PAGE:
Start My Family Tree Welcome to Geni, home of the world's largest family tree.
Join Geni to explore your genealogy and family history in the World's Largest Family Tree.

Project Tags

view all


  • Byron Kilbourn (1801 - 1870)
    Byron Kilbourn Kilbourn was an American surveyor, railroad executive, and politician who was an important figure in the founding of Milwaukee, Wisconsin. He was the 3rd and 8th mayor of Milwa...
  • Robert Hutchins Jeffrey (1873 - 1961)
    Robert Hutchins Jeffrey Jeffrey was the 35th mayor of Columbus, Ohio and the 32nd person to serve in that office. He was elected April 4, 1903. He served Columbus for one term and an addition...
  • Philo Hopkins Olmsted (1793 - 1870)
    Philo Hopkins Olmsted Olmsted was born in Simsbury, Connecticut. He came to the Central Ohio area in 1808 with his father, American Revolution solider Francis Caldwell Olmsted, who opened t...
  • John Edgar Reyburn, U.S. Representative (1845 - 1914)
    John Edgar Reyburn, U.S. Representative Reyburn (father of William Stuart Reyburn) was a U.S. Representative from Pennsylvania; born in New Carlisle, Clark County, Ohio, February 7, 1845; w...
  • Bishop David Nelson Beal (1864 - 1946)
    Bishop David Nelson Beal Nelson, the fourth LDS Bishop of the Ephraim North Ward, Sanpete County, Utah, was born November 15, 1863, at Ephraim, the son of Henry Beal and Mary Thorp. He was baptize...

The mayor is the leader in most United States municipalities (such as cities, townships, etc.). In the United States, there are several distinct types of mayors, depending on the system of local government. Under council-manager government, the mayor is a first among equals on the city council, which acts as a legislative body while executive functions are performed by the appointed manager. The mayor may chair the city council, but lacks any special legislative powers. The mayor and city council serve part-time, with day-to-day administration in the hands of a professional city manager. The system is most common among medium-sized cities from around 25,000 to several hundred thousand, usually rural and suburban municipalities.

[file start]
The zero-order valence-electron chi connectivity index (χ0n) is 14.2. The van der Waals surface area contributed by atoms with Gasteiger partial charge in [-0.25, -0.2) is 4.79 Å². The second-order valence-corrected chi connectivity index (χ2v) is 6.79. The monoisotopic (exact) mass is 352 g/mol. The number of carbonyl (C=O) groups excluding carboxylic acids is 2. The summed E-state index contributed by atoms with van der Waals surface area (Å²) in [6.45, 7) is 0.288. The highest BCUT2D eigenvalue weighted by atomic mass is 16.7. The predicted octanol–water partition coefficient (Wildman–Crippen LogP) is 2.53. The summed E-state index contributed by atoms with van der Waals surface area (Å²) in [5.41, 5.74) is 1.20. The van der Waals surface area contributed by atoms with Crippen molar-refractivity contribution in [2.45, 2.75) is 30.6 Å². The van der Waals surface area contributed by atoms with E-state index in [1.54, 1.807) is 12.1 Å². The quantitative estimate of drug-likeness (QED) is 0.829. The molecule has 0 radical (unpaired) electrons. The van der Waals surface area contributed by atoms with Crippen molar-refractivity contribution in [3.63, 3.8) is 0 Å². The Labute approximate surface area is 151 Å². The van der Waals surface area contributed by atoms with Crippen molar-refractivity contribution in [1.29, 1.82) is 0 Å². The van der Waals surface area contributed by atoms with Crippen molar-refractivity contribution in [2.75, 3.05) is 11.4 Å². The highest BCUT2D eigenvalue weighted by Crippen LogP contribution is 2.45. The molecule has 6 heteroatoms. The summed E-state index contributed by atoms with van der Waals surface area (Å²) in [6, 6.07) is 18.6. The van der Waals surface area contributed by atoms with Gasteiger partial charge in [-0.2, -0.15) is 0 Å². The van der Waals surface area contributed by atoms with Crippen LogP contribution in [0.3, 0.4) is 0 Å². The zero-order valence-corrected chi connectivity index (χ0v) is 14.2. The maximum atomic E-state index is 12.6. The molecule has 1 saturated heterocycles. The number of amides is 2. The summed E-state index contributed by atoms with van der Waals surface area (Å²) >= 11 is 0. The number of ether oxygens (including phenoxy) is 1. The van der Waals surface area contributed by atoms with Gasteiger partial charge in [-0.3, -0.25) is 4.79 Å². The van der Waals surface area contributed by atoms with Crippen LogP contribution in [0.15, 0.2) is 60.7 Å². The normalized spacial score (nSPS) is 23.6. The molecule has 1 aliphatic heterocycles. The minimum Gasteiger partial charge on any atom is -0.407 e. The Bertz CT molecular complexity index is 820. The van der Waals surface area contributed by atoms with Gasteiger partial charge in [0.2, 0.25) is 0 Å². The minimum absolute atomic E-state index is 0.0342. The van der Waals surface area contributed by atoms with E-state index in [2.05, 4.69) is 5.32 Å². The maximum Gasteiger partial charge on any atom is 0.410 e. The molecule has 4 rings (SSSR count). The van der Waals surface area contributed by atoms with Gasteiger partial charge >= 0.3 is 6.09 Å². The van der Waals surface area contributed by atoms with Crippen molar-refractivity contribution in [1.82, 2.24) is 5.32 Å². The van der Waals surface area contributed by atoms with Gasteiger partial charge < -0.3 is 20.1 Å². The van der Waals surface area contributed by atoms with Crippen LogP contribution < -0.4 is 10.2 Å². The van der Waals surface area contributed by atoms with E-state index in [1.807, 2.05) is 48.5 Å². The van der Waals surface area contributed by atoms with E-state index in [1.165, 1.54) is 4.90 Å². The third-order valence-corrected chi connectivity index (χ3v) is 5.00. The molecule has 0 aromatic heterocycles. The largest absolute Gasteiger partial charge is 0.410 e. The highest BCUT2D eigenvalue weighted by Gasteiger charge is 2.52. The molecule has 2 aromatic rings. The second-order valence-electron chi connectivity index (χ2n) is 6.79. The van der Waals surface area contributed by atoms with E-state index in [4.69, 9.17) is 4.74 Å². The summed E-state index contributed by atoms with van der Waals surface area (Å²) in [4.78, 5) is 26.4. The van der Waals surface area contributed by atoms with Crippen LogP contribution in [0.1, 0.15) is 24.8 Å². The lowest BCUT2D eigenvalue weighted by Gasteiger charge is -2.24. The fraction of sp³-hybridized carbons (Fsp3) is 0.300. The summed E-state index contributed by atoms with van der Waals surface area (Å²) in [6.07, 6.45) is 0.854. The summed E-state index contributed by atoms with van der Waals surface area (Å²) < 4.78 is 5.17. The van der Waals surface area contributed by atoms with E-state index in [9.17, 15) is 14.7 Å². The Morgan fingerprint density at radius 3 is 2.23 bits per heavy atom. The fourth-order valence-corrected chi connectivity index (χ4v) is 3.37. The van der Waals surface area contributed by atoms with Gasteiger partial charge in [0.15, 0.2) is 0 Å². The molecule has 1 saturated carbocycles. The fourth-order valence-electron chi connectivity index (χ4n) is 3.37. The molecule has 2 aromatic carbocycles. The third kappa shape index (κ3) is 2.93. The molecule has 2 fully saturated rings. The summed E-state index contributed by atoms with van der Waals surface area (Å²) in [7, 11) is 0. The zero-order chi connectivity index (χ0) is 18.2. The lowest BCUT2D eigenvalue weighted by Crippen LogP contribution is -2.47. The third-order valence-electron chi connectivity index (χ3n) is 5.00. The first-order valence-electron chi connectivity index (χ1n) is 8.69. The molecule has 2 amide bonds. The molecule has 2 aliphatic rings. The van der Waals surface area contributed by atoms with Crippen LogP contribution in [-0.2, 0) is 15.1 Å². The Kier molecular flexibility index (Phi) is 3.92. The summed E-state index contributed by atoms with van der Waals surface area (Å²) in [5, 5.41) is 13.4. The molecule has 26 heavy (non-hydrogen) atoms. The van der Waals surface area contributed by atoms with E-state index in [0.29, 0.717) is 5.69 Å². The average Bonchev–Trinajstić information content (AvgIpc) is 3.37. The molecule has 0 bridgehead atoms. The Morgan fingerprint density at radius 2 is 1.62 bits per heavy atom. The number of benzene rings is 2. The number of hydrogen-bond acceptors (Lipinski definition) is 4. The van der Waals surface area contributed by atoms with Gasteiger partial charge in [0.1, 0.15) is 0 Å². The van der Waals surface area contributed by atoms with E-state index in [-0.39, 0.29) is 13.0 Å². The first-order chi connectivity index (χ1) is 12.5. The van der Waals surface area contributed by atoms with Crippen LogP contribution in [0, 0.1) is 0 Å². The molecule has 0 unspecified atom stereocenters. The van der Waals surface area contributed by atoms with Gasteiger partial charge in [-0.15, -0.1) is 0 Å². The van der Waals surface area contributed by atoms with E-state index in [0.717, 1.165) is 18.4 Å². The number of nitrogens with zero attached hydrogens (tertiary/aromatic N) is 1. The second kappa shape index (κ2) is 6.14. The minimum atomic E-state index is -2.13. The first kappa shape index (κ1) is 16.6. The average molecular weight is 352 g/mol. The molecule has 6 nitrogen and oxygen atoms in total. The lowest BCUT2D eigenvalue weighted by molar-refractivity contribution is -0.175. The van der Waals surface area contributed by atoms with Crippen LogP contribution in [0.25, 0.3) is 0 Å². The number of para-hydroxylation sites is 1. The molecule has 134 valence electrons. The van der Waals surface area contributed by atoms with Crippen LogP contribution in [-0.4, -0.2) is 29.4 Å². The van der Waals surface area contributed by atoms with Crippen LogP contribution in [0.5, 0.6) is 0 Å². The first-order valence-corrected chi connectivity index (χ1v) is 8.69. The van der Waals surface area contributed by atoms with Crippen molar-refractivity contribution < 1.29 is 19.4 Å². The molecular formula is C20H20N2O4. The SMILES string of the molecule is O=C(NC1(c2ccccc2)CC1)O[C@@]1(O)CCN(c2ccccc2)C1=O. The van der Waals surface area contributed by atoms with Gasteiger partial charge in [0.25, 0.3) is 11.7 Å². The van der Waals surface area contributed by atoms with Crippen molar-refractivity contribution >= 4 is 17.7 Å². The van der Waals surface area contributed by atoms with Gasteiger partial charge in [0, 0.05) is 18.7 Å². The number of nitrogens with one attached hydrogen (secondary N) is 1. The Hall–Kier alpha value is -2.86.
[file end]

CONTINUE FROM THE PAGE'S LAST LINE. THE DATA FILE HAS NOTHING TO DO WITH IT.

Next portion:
In the second form, known as mayor-council government, the mayoralty and city council are separate offices. Under a strong mayor system, the mayor acts as an elected executive with the city council exercising legislative powers. They may select a chief administrative officer to oversee the different departments. This is the system used in most of the United States' large cities, primarily because mayors serve full-time and have a wide range of services that they oversee. In a weak mayor or ceremonial mayor system, the mayor has appointing power for department heads but is subject to checks by the city council, sharing both executive and legislative duties with the council. This is common for smaller cities, especially in New England. Charlotte, North Carolina and Minneapolis, Minnesota are two notable large cities with a ceremonial mayor.

Many American mayors are styled "His/Her Honor" while in office.